Monday, August 10, 2009
It should be clear from the name atop their web page that the folks at Prudent Bear are likely to have views that are a bit out of step with the mainstream investing public, particularly since the meteoric rise in share prices that began in the spring, but, nonetheless, it seemed all too easy to find views in sync with their own in this morning's headlines.
Market & FinanceWhile it's easy to dismiss the stock market views of someone like Mr. El-Erian who, as an employee at the the world's largest bond fund managers at Pimco would presumably rather see people buying bonds than stocks, the other two reports are not so easily cast aside.
VIX Signals S&P 500 Swoon as September Aproaches
Bloomberg 08/10/2009 04:04 AM
PIMCO's El-Erian: Bull market in U.S. stocks unlikely to last
Reuters 08/10/2009 05:04 AM
Templeton’s Mobius Says Stocks Face 30% ‘Correction’ This Year
Bloomberg 08/10/2009 04:03 AM
Traders are expecting a sharp increase in volatility over the next month or so, normally not a good thing for equity markets.
Options traders are increasing bets that the steepest rally in the Standard & Poor’s 500 Index since the 1930s won’t survive September, historically the worst month for U.S. equities.Mark Mobius, sometimes referred to as a perma-bull, has similar trepidations about share prices and offers some estimates as to what sort of a "correction" might be expected.
Traders were betting the VIX, a gauge of expected stock swings, would increase 13 percent in the next five weeks, according to futures prices at the end of last week compiled by Bloomberg. That’s the biggest spread since August 2008, before the S&P 500 suffered the steepest two-month plunge in 21 years. The indexes have moved in the opposite direction 81 percent of the time over the past five years, Bloomberg data show.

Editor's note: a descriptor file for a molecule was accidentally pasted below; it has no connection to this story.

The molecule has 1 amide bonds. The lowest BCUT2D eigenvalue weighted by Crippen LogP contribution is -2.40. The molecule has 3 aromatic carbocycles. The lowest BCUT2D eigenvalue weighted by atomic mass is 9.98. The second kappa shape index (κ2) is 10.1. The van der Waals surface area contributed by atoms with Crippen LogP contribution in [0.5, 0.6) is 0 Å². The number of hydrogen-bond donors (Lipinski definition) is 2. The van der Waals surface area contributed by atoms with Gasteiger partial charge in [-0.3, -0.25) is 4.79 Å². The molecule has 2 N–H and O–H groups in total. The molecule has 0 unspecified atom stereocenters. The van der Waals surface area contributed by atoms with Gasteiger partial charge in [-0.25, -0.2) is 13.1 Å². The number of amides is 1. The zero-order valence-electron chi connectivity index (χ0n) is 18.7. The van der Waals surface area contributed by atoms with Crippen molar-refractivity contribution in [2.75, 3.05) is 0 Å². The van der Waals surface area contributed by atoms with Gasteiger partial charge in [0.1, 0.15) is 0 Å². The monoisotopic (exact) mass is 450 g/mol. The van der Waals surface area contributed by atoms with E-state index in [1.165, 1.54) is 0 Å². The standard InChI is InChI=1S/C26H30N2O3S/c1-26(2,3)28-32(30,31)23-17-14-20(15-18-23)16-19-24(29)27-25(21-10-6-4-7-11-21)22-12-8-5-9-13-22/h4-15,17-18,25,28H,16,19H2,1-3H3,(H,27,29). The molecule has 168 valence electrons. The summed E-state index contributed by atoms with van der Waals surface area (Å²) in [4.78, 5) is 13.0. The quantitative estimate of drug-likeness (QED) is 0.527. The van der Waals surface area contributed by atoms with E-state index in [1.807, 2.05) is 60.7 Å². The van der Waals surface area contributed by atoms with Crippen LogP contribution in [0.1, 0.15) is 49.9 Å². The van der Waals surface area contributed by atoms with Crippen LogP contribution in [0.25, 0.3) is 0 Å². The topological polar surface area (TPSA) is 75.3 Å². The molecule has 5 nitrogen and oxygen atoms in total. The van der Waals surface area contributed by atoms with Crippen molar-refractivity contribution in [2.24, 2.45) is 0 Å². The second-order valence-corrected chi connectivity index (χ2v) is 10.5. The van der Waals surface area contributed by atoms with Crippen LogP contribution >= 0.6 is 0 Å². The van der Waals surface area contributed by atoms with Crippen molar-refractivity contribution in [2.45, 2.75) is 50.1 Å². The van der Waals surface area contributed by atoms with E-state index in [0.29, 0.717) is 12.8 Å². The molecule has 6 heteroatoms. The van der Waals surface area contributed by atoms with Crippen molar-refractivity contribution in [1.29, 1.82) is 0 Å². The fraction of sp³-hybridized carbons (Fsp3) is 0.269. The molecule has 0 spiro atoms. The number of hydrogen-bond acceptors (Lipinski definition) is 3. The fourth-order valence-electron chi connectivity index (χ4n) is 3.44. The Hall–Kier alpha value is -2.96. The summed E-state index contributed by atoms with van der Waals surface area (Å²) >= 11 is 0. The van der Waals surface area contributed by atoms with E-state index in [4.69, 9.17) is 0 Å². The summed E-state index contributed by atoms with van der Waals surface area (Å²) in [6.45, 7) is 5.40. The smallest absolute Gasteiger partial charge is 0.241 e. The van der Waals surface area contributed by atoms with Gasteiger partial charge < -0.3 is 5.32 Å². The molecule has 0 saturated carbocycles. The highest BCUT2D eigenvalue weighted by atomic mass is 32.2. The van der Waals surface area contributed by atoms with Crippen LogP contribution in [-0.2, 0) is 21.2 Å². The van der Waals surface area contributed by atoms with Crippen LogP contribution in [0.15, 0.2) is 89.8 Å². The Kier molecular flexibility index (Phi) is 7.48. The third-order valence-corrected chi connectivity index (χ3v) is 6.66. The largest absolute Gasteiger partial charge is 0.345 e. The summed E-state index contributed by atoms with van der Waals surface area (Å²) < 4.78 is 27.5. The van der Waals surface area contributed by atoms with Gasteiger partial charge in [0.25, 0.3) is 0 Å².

VIX futures above the level of the index show investors expect fluctuations to widen and stocks to retreat. The S&P 500 has rallied 49 percent in five months, pushing valuations to the highest levels since December 2004. The S&P 500 gained 2.3 percent last week as reports showed home sales rose and the unemployment rate fell.
History shows that U.S. investors lose the most in September. The benchmark index for American equities fell 1.3 percent on average since 1928 that month, data compiled by Bloomberg show.
Mark Mobius said global stocks will drop as much as 30 percent following their recovery from last year’s rout as companies take advantage of the rebound to sell more shares.While a 30 percent correction after a run-up of 70 percent may not sound all that bad, it will likely come as a surprise to most investors to learn that these two moves occurring in succession will not leave your holdings up 40 percent when they are done, but, rather, less than 20 percent higher than your starting point.
“When you have these rapid increases, almost without correction, you will definitely have a correction at some point, so we can expect a lot of volatility,” Mobius, the executive chairman of Templeton Asset Management Ltd. said in an interview in Kuala Lumpur today. “Increases of 70 percent will be followed by decreases of 20 to 30 percent.”
The so-called correction “can happen anytime, probably this year,” Mobius said. “It may not be all at once, you may not see a decrease of 20 percent suddenly, it could be 10 percent here, and a rise of 5 percent then another 10 percent, you’ll see this kind of volatility in the markets.” He added that he was referring to shares “globally.”
Food for thought...